|dc.description.abstract||Although traditionally Wireless Sensor Network (WSNs) have been regarded as static sensor arrays used mainly for environmental monitoring, recently, its applications have undergone a paradigm shift from static to more dynamic environments, where nodes are attached to moving objects, people or animals. Applications that use WSNs in motion are broad, ranging from transport and logistics to animal monitoring, health care and military.
These application domains have a number of characteristics that challenge the algorithmic design of WSNs. Firstly, mobility has a negative effect on the quality of the wireless communication and the performance of networking protocols.
Nevertheless, it has been shown that mobility can enhance the functionality of the network by exploiting the movement patterns of mobile objects. Secondly, the heterogeneity of devices in a WSN has to be taken into account for increasing the network performance and lifetime. Thirdly, the WSN services should ideally assist the user in an unobtrusive and transparent way. Fourthly, energy-efficiency and scalability are of primary importance to prevent the network performance degradation.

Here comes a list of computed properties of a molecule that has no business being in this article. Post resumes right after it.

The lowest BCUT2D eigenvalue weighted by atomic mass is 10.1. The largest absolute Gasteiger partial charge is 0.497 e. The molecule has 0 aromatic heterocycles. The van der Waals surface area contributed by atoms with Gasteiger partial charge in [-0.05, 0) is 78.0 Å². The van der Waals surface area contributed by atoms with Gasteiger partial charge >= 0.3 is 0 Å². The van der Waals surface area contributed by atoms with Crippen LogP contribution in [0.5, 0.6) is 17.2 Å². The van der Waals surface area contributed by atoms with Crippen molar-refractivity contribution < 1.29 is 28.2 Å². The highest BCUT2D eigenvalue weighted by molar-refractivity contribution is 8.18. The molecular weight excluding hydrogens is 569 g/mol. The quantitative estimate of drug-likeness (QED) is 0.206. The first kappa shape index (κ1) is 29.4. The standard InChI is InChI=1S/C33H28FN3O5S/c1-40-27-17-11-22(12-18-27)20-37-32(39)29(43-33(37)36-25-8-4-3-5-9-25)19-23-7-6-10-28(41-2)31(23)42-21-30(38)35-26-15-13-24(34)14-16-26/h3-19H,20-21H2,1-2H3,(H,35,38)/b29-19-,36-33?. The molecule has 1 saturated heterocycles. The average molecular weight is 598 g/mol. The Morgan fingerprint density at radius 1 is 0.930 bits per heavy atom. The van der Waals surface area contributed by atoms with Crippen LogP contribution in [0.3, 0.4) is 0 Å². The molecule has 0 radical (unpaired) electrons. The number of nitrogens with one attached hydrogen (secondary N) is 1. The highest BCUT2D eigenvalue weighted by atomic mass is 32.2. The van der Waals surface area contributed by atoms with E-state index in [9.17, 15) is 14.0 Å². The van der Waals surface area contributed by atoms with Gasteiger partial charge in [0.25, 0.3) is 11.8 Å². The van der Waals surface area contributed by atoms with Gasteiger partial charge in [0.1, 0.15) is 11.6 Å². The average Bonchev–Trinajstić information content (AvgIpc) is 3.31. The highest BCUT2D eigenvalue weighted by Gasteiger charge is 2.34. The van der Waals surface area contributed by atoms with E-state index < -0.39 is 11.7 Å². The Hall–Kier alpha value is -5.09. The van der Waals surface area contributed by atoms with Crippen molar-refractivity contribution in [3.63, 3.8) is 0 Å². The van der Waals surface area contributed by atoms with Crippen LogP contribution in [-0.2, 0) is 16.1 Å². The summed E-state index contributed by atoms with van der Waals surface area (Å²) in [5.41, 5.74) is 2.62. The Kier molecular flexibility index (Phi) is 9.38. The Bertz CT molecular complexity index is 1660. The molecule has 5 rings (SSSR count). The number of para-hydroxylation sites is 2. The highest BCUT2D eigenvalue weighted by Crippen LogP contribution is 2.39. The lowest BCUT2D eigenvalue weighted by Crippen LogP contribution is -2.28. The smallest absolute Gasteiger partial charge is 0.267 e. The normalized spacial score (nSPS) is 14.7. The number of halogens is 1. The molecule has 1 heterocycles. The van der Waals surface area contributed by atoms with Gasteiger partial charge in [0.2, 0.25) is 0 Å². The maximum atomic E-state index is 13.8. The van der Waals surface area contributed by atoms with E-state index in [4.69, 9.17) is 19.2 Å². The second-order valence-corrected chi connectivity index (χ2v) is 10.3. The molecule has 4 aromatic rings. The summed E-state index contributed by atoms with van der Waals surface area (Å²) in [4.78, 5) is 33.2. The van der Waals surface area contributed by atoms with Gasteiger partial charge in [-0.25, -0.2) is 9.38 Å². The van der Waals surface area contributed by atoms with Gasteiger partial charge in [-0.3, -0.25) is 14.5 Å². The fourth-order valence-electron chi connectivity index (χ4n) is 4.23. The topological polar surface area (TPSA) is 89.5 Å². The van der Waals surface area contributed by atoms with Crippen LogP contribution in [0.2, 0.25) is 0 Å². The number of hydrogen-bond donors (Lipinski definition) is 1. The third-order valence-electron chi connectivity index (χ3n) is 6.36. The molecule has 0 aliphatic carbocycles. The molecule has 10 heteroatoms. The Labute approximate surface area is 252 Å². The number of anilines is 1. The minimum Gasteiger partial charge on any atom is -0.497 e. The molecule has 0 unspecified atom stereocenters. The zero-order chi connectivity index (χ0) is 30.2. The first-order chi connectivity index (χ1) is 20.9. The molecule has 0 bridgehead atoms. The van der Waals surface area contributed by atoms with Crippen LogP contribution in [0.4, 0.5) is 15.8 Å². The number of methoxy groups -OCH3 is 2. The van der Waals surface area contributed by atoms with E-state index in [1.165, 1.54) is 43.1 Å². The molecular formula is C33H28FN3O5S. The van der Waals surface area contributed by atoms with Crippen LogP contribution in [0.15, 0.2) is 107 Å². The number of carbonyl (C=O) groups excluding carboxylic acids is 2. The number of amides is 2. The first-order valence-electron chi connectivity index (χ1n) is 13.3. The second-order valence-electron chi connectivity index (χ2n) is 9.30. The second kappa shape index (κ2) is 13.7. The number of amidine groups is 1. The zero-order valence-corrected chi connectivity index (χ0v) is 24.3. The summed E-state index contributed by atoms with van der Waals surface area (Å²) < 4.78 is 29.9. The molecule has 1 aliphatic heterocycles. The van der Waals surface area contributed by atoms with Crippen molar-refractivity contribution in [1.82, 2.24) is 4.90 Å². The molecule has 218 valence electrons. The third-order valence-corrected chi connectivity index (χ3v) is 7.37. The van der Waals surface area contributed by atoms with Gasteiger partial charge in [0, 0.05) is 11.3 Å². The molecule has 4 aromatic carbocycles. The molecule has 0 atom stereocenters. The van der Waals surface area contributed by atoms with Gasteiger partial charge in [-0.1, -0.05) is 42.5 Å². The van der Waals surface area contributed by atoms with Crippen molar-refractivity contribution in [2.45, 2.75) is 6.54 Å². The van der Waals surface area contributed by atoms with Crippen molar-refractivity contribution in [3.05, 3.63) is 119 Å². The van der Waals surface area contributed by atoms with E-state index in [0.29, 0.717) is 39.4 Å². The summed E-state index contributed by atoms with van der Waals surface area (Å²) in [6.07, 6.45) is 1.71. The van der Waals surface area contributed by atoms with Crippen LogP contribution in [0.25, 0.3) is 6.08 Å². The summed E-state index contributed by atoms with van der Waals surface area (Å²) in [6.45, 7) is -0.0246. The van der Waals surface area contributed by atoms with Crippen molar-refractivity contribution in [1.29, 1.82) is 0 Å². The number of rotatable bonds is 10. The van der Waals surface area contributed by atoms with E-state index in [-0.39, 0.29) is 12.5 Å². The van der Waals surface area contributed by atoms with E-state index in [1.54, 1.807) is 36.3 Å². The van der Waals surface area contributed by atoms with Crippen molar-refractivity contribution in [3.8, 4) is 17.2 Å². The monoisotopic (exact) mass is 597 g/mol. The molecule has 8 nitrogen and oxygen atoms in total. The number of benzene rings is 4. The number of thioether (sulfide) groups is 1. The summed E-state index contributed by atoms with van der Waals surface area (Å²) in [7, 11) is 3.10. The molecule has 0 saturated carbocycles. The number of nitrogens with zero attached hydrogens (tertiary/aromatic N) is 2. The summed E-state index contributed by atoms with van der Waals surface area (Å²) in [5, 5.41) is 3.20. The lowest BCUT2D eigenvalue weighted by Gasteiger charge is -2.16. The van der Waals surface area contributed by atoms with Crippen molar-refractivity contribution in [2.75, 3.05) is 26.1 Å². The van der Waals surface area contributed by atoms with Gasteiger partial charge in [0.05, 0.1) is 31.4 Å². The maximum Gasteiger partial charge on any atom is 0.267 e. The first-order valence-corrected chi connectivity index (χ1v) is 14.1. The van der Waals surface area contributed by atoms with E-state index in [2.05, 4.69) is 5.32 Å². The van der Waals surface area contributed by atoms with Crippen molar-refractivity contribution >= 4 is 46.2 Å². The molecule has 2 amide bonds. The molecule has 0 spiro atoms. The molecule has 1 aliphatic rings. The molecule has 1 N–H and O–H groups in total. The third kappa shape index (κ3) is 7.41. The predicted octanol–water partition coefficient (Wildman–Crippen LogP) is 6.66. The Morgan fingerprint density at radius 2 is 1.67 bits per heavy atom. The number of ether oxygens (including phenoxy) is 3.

This thesis contributes toward the design of a new hybrid optimization algorithm; ENAMS (Energy optimizatioN Algorithm for Mobile Sensor networks) which is based on the Evolutionary Computation and Swarm Intelligence to increase the life time of mobile wireless sensor networks. The presented algorithm is suitable for large scale mobile sensor networks and provides a robust and energy- efficient communication mechanism by dividing the sensor-nodes into clusters, where the number of clusters is not predefined and the sensors within each cluster are not necessary to be distributed in the same density. The presented algorithm enables the sensor nodes to move as swarms within the search space while keeping optimum distances between the sensors.
To verify the objectives of the proposed algorithm, the LEGO-NXT MIND-STORMS robots are used to act as particles in a moving swarm keeping the optimum distances while tracking each other within the permitted distance range in the search space.||en